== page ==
Rotterdam: Back in action for the first time since those consecutive five-setters in Melbourne, Federer prepares for a title defense closer to home soil. He often has produced his crispest tennis on indoor hard courts late in his career, and he finds himself near familiar victim Youzhny. Tested by rising star Raonic last year, Federer could meet another rising star in Jerzy Janowicz at the quarterfinal stage. Massive servers trouble him more than they once did, although Janowicz has looked less intimidating in the early events of 2013 than he did while reaching the Paris Indoors final last fall. Of further interest in this section is the first-round clash between doubles partners Benneteau and Llodra, both of whom should shine on this surface.
Continuing the French theme from Benneteau-Llodra, the second quarter lies in the shadow of two top-20 Frenchmen: the third-seeded Tsonga and the fifth-seeded Simon. No player of note would bar their routes to a quarterfinal, which their recently solid form suggests that they should reach. Both Frenchmen charted a course to the second week at the Australian Open, and Tsonga in particular excelled by extending Federer to a final set in their quarterfinal. His meeting with Simon should present a compelling contrast of styles, in which one would fancy the third seed’s chances on a surface that favors aggression.
Although both men enter the tournament unseeded, Tomic and Dimitrov offer the most notable storyline of the third quarter with the looming first-round clash between these two phenoms. Greatly celebrated for reaching the Brisbane final in January, the latter has not built upon that breakthrough but instead slipped back into the inconsistency that has slowed his progress. A hero on home soil again, Tomic recaptured much of the reputation that he lost with his 2012 antics by showing a more professional attitude to start 2013. Meanwhile, a strong week in Montpellier continued Gasquet’s strong start to the season and leaves him the favorite to reach the semifinal here. The fourth seed could repeat the Montpellier final against compatriot Benoit Paire in the second round.
Leaping from the lowest part of the draw is the first-round match between wildcard Gael Monfils and second seed Del Potro. While the former left Melbourne in mildly promising fashion, the latter fell well short of expectations in suffering a third-round exit to Jeremy Chardy. Del Potro can waste little time in recapturing his rhythm at a tournament where he finished runner-up to Federer last year, for Monfils’ two finals at the Paris Indoors prove his ability to succeed on this surface. Less likely to shine is the sixth-seeded Seppi, a player who prefers slow courts and lacks the firepower of either projected quarterfinal opponent.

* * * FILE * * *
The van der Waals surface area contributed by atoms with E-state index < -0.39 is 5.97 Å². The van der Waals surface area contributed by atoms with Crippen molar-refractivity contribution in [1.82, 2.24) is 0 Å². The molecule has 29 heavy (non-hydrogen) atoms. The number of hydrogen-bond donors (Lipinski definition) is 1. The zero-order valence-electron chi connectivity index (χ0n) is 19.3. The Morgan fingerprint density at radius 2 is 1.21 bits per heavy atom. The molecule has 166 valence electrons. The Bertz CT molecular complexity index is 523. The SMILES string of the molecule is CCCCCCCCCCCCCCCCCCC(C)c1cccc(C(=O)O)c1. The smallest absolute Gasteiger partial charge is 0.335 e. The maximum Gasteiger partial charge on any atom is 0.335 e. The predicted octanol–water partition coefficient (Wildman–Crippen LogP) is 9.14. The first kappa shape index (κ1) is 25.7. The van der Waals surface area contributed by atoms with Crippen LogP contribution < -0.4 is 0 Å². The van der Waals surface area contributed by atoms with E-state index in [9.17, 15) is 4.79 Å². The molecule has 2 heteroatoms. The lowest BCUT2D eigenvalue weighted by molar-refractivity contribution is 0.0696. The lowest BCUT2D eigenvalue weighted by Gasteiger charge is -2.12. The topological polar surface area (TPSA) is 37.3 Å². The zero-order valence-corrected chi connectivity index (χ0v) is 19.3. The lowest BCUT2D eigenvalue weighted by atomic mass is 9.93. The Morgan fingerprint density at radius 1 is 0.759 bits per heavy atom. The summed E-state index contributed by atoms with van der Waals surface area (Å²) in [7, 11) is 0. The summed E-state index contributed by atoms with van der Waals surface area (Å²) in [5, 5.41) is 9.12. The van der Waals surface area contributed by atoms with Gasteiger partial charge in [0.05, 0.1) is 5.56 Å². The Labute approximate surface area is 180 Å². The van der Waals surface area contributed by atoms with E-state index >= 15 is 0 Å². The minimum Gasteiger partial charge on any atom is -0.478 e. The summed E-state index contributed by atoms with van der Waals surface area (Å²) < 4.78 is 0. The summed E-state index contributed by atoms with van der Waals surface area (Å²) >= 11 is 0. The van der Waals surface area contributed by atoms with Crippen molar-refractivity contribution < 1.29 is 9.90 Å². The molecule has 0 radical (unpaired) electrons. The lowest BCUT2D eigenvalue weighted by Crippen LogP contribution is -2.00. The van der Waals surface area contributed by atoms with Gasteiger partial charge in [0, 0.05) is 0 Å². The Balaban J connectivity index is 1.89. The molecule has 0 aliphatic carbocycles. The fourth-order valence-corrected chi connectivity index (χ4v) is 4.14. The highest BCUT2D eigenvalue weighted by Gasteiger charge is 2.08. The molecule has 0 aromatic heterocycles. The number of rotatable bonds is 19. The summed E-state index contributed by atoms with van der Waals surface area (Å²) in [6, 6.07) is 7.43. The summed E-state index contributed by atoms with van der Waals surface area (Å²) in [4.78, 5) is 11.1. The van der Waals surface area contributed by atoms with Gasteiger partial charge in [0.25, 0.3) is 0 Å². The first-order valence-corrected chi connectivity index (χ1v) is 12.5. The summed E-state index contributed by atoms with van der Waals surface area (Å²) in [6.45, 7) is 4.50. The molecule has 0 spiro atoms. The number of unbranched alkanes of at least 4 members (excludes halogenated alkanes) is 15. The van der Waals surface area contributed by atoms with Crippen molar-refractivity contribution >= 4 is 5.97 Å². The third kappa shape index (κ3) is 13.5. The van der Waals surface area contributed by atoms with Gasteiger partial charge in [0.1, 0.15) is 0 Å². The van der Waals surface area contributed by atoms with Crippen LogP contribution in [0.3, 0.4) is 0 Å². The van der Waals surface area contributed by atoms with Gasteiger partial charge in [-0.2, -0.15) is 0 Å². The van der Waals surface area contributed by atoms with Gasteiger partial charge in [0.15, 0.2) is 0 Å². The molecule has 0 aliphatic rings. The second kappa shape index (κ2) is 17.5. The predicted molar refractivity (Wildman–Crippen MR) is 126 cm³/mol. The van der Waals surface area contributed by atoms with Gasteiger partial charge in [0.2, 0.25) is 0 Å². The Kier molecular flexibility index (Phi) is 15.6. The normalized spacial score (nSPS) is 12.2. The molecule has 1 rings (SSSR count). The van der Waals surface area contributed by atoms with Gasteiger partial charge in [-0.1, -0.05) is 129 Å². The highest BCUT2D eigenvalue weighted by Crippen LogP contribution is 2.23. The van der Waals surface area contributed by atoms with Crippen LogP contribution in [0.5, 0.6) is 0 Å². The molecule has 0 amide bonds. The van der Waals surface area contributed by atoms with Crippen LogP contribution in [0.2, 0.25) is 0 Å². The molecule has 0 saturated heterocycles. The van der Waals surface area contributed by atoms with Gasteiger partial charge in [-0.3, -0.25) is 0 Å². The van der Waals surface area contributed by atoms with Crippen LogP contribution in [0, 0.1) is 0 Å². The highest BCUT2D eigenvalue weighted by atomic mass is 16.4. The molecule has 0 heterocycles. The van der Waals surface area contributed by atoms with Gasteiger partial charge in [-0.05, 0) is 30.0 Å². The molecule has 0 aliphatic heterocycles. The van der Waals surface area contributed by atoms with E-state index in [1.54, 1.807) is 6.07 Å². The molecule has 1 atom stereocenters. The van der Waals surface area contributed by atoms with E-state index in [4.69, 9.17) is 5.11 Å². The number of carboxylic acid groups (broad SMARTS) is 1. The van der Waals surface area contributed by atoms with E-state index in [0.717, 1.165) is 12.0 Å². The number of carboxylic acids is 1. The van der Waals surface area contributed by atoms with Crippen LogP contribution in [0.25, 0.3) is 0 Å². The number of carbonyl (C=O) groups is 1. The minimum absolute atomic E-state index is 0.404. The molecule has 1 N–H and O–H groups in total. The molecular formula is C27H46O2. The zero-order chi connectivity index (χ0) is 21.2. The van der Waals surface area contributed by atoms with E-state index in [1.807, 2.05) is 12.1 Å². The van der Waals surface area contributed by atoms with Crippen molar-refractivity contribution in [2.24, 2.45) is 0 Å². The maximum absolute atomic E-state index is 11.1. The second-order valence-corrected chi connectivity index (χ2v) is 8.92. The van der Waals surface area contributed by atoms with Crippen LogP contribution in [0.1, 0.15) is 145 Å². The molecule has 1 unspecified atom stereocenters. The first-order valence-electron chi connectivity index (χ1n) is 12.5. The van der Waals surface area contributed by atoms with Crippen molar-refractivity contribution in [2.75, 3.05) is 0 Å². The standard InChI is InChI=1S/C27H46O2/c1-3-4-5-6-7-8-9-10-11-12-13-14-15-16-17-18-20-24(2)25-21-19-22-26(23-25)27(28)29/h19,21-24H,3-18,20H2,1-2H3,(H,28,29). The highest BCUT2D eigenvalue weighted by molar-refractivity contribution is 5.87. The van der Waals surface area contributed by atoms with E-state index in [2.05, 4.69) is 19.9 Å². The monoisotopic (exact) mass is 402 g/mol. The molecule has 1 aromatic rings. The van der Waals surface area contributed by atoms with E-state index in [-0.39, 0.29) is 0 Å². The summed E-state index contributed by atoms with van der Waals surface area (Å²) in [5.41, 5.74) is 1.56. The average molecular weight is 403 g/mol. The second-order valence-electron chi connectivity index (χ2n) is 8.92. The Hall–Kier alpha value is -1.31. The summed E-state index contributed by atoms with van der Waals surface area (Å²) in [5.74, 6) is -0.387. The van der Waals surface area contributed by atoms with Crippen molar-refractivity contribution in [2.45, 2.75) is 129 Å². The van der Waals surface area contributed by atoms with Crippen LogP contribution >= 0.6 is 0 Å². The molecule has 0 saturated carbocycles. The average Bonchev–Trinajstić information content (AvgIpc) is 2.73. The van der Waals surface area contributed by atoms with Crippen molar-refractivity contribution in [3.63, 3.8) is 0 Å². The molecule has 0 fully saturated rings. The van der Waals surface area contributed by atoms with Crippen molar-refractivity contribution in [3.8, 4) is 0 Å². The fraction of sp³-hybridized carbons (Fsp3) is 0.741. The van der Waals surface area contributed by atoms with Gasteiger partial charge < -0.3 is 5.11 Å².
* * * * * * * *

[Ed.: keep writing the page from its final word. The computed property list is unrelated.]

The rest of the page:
Final: Tsonga vs. Del Potro
San Jose: In the last edition of this tournament, long a mainstay of Bay Area sports, Milos Raonic attempts to complete a title three-peat on the scene of his first trophy. Among the faster indoor hard courts on the calendar, San Jose will showcase a serve nearly unanswerable at its best. In the last two years, opponents struggled even to earn a break point against Raonic. Fresh from his Davis Cup heroics, last year’s top seed could repeat the 2012 final against Denis Istomin in the quarterfinals, or he might meet home hope Ryan Harrison in a rematch of a 2012 semifinal. Both of those men struggled to match Raonic hold for hold last year with their modest serves, and neither has taken a significant step forward since then.
Someone who can match the Canadian hold for hold, the third-seeded Sam Querrey seeks to continue building on his recent upward trend in the rankings. Returning to relevance midway through last year, Querrey plays his best on American soil and mirrored Raonic’s contributions last weekend by lifting Team USA past Brazil with two singles victories. He faces the possibility of consecutive matches against Australians, first the fading Lleyton Hewitt and then the surging Marinko Matosevic. Near his career-high ranking, the latter man will meet the teenage sensation Jack Sock, still in the process of refining his explosive serve and forehand.
If North Americans dominate the top half of the San Jose draw, a more European flavor emerges from the third quarter. Following his best season since his prime in the mid-2000s, Tommy Haas lurks near the edge of the top 20 after starting 2012 outside the top 200. Injuries and recurrences of his volatile temper hampered him in January, but expect his forecourt skills to flourish on a court where he can shorten points. Female fans would enjoy a quarterfinal between Haas and Fernando Verdasco, two slots below him in the rankings. Unfortunately for them, former finalist Ivo Karlovic might topple the Spanish lefty in the second round, although he lost to him here two years ago. Can wildcard Steve Johnson, who took Almagro to a fifth set at the Australian Open, build on that momentum to upset Dr. Ivo?